are the two traditional holidays that together represent the distillation of the Zionist spirit. Passover in particular, is one of the cultural vehicles that enabled the Jewish people to maintain our national identity over 2,000 years. Culturally, it unites - or confounds - religion, social justice and the Jewish national struggle.
Passover is celebrated by religious Jews and secular Jews alike both in Israel and the United States. 94% of Israeli Jews will celebrate the Seder this year, though the percentage of "observant" or religious or "traditional" Jews is much lower. This universal celebration is due to the fact that Passover is a national holiday as well as a religious one. The theme of material liberation from slavery into nationhood by divine intervention shows how the three ideas - religious, national and social - are closely interwoven in whatever it is that constitutes "Judaism," and it has been so for thousands of years.
Historians may dispute whether or not there was ever really an Exodus from Egypt or whether or not Moses existed. If there were no such events, there is still an essential truth in the Pessah holiday. People fashion their national myths or select the historical facts that fit their image. The Roman foundation myths were that they were descended from gods or Greek heros of the Trojan war. The Jewish "myth" is that we were born of slaves, and that our nation came into being as the result of a struggle against tremendous odds, and that we were victorious because our cause was just. True or not, it must be significant that the story of our humble origins as slaves has been repeated and believed for thousands of years.
The theme of the just few against the unjust many replays itself time and again in Jewish history and the Jewish national myth, and became a central theme of Western Civilization, both through the universal adoption of the Old Testament
as well as the Jewish-inspired teachings of Jesus, and in our own time because of works of popular culture like Superman and other fighters for truth and justice created by Jews or popularized by Hollywood. Mahathir Mohamed and the Hamas
"blame" the Jews for furthering democratic ideals and social justice, and for being responsible for such "crimes" as the French Revolution. We must plead guilty on those scores. The ideals of social justice and democracy are confounded with both our religion and our national self-image and have been a part of our culture since the time of the prophets, if not before. When Iranian professors point out that Mickey Mouse and other cartoon heros are enemies of Islam created by "Zionists" there is a tiny germ of truth in their fulminations. Disney, and Hanna and Barbera were not Jewish or Zionist, but the theme of the weak triumphing over the strong but unjust was transmitted in no small measure through the Judeo-Christian tradition. Warner brothers, who employed cartoonists Hanna and Barbera to draw those evil Zionist bunny rabbits pigs and other cartoon characters, were Jewish, but Hanna and Barbera, I am told, were of Lebanese origin.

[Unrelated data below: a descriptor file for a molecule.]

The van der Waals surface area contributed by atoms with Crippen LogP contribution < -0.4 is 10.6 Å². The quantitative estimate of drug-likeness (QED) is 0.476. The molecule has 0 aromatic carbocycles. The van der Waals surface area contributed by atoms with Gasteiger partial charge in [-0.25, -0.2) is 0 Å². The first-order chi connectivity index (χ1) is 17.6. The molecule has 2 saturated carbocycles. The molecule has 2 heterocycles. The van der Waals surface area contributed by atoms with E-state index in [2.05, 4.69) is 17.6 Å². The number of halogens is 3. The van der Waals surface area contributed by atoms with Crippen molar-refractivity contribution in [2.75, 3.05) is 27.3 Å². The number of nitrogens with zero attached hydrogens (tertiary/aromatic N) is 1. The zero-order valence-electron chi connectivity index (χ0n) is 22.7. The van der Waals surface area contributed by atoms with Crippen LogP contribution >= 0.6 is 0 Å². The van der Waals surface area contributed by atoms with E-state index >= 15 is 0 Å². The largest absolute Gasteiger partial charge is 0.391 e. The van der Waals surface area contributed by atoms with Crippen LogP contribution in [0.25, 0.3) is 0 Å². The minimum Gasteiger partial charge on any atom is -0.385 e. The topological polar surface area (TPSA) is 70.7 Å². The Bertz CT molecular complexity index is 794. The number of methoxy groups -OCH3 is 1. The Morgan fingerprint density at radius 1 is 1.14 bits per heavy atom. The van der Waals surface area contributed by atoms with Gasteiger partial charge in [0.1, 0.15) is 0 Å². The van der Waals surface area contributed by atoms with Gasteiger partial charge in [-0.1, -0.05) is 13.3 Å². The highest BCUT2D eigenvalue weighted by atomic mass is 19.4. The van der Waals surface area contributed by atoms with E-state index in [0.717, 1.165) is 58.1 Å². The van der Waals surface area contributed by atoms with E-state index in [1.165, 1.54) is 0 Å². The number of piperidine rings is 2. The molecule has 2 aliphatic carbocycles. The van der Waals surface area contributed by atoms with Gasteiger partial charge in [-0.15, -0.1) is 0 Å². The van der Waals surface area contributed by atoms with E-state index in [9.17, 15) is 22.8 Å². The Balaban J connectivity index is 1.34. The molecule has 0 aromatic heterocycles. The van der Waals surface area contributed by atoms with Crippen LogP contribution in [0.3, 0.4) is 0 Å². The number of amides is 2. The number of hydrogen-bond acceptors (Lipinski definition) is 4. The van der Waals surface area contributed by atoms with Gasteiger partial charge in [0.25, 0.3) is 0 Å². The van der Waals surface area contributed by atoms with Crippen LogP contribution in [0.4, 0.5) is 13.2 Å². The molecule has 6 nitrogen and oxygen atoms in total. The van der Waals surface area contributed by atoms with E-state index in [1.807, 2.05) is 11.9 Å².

It is not surprising that the story of Passover was adopted and repeated by our African slave brothers in the United States, and gave hope and inspiration to generations of slaves.
Because the ideas of social justice and democracy are so central to Judaism and Zionism, "Progressive Zionism" should, in an ideal world, bea redundant phrase. There can't be any real Zionism that is not progressive, and there can't be any really progressive Jewish thought that is not Zionist.
Passover is also, of course, one of the traditions that has helped to transmit love of Israel and proto-Zionism, and keep the hope of Jewish national revival alive. For nearly 2000 years, the Jewish people swore, "Next Year in Jerusalem"
until conditions made it possible for us to fulfil our vow. The vow "Next year in Jerusalem" disproves the contention of anti-Zionists that Jewish national feeling was not a part of Judaism, or that it is possible to be Jewish without being Zionist. If you are not Zionist, then you are lying when you recite the Passover Hagaddah.
What can we say to these people, who look upon the work of Zionism and dissociate themselves from it? Are they not like the evil son in the Passover Hagaddah recital, who asks, "What is all this work to you?" And shouldn't we answer them as the evil son is answered in the Haggadah, that as they have renounced their part in the work of national liberation, they will not be saved.
A happy, Zionist and progressive Passover. Ami Isseroff
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